Dover College in Kent, who had to leave Dover at the outbreak of war and had been housed briefly at Blundells School at Tiverton, descended on Poltimore in 1940, taking over the lease from Lord Poltimore, and remained for the duration.
The wartime archives of Dover College record that the house was in a fairly disorganised and dirty state, needing a great deal of sweeping and cleaning, and distempering of many of the rooms. This work was done by some of the former domestic staff who lived in Poltimore village, the Headmaster’s wife and the wives of the masters, while even the boys were commandeered to help.
The Headmaster, George Renwick, and his family of four children moved into the former coachman’s house in one corner of the stable yard.
The boys also worked in the kitchen gardens growing vegetables, particularly potatoes, under the watchful eye of Bill Aldridge.
Unlike the girls from Poltimore College they were encouraged to take part in the life of the village, and in the war effort. There was a Home Guard for those over seventeen; there was Scouts, apple picking and the OCT with its headquarters and parade ground in the stable yard where the corps of drums and bugles practiced hard.
Inside the house the main rooms were turned into classrooms, much as they had been during the time of Poltimore College. The Saloon was again used as a library and a common room for the Sixth Form, The Red Drawing Room a classroom and the Ballroom was used for assembly. The old Laundry in the house was converted into a chemistry laboratory. The coachhouses in the stable block still housed the generating plant and other bits and pieces and provided a draw for enthusiastic Dover schoolboys who waited to watch Bill Aldridge start up the engines, using the hook on his arm with great dexterity.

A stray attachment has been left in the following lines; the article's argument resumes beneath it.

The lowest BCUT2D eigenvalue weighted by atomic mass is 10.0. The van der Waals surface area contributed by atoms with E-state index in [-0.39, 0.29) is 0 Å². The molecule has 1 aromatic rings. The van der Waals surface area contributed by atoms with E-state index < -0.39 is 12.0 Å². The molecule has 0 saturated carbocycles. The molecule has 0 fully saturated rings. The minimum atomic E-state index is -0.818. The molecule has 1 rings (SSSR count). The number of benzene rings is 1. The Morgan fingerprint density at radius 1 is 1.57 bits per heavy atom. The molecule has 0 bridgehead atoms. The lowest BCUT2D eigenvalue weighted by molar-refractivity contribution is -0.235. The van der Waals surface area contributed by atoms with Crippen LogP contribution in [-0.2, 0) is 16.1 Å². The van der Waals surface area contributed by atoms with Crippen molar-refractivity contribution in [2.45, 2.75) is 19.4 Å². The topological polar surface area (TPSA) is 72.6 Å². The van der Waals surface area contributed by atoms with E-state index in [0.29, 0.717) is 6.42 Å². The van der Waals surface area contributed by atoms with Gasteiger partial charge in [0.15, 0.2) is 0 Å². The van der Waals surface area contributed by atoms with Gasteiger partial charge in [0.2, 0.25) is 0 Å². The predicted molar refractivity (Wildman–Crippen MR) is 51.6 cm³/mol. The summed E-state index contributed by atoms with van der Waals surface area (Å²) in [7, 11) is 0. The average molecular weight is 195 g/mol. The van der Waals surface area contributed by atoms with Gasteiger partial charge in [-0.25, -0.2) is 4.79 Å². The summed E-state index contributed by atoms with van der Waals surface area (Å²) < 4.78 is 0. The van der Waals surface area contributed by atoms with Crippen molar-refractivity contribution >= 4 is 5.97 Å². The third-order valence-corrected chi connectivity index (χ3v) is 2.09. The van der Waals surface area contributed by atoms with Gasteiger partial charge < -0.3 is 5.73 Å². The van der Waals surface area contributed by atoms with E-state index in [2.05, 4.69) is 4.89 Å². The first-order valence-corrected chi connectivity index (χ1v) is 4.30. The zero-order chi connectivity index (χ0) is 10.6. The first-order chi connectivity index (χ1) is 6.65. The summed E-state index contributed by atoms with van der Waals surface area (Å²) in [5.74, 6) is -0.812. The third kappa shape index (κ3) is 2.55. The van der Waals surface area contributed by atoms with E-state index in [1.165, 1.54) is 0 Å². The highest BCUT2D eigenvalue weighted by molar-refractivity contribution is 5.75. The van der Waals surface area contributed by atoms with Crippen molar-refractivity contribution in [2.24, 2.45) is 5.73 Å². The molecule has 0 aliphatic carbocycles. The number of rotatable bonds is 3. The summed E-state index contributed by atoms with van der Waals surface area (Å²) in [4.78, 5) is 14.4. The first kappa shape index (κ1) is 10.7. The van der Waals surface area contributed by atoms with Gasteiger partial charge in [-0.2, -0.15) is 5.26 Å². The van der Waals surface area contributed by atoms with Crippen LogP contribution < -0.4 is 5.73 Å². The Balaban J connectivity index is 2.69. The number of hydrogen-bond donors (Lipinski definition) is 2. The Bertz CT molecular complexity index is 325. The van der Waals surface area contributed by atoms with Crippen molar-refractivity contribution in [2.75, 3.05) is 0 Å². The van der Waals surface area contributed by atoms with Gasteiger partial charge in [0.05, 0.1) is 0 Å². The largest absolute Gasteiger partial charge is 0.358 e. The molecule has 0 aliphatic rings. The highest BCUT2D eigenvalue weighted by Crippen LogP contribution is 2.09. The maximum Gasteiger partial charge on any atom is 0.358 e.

In 1942 during the so-called Baedeker raids on Exeter the cellars were used as an air raid shelter, and the boys were taught to practice sliding down ropes slung from the parapet in the event of incendiary bombs landing on the roof while they were asleep in the attic rooms.
A grim reminder of the war came when the whole College was assembled in the chapel to hear George Renwick read out the names of former pupils, some only recently left, who had lost their lives on active service.
The boys went back to Dover at the end of the summer term of 1945 – but not before they had played high jinks with the cannon balls, weighing 36 lbs each, said to date from the Crimean War, which decorated the drive near the main porch. These were dragged up to the attics and flung from the parapet (without doing any damage to life or limb) and one ended up in someone’s bed. For most of the boys it had been a good time to look back on in later years; for many of them Poltimore was the only school environment they had known, and at least one has confessed that the return to Dover was a bit of a culture shock.
Considering the hard use which the house must have endured during Dover College’s tenancy, really very little damage was done – one or two of the marble chimneypieces had got kicked and chipped, and a few fittings and a written history of the house mysteriously disappeared, but on the whole the wear and tear was no more than would have been expected.
By the time the College left, the 4th Baron Poltimore has sold the property to an Exeter timber merchant. He felled some of the trees but did little else. It was then bought by a businessman who had ideas of creating a hotel but nothing came of these plans. In the summer of 1945 the house and it’s remaining 112 acres were again put up for sale an purchased by an Exeter doctor, Richard Fortescue-Foulkes and his doctor wife Mary and almost immediately Poltimore Hospital was born.